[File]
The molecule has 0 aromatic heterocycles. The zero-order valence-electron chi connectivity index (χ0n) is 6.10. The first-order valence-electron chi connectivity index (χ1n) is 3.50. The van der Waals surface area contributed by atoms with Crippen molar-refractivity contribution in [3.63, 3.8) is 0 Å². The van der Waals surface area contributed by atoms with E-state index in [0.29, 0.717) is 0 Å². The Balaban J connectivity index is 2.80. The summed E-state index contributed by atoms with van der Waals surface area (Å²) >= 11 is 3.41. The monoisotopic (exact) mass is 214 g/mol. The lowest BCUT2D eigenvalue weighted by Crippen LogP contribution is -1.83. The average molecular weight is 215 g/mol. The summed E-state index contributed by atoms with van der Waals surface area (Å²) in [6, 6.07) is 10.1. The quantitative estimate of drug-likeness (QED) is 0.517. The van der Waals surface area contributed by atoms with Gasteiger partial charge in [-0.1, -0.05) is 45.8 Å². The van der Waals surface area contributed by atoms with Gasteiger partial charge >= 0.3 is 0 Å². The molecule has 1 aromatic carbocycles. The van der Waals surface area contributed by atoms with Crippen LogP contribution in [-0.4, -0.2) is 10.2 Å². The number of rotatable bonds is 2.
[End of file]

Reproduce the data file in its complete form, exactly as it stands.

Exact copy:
The molecule has 0 aromatic heterocycles. The zero-order valence-electron chi connectivity index (χ0n) is 6.10. The first-order valence-electron chi connectivity index (χ1n) is 3.50. The van der Waals surface area contributed by atoms with Crippen molar-refractivity contribution in [3.63, 3.8) is 0 Å². The van der Waals surface area contributed by atoms with E-state index in [0.29, 0.717) is 0 Å². The Balaban J connectivity index is 2.80. The summed E-state index contributed by atoms with van der Waals surface area (Å²) >= 11 is 3.41. The monoisotopic (exact) mass is 214 g/mol. The lowest BCUT2D eigenvalue weighted by Crippen LogP contribution is -1.83. The average molecular weight is 215 g/mol. The summed E-state index contributed by atoms with van der Waals surface area (Å²) in [6, 6.07) is 10.1. The quantitative estimate of drug-likeness (QED) is 0.517. The van der Waals surface area contributed by atoms with Gasteiger partial charge in [-0.1, -0.05) is 45.8 Å². The van der Waals surface area contributed by atoms with Gasteiger partial charge >= 0.3 is 0 Å². The molecule has 1 aromatic carbocycles. The van der Waals surface area contributed by atoms with Crippen LogP contribution in [-0.4, -0.2) is 10.2 Å². The number of rotatable bonds is 2.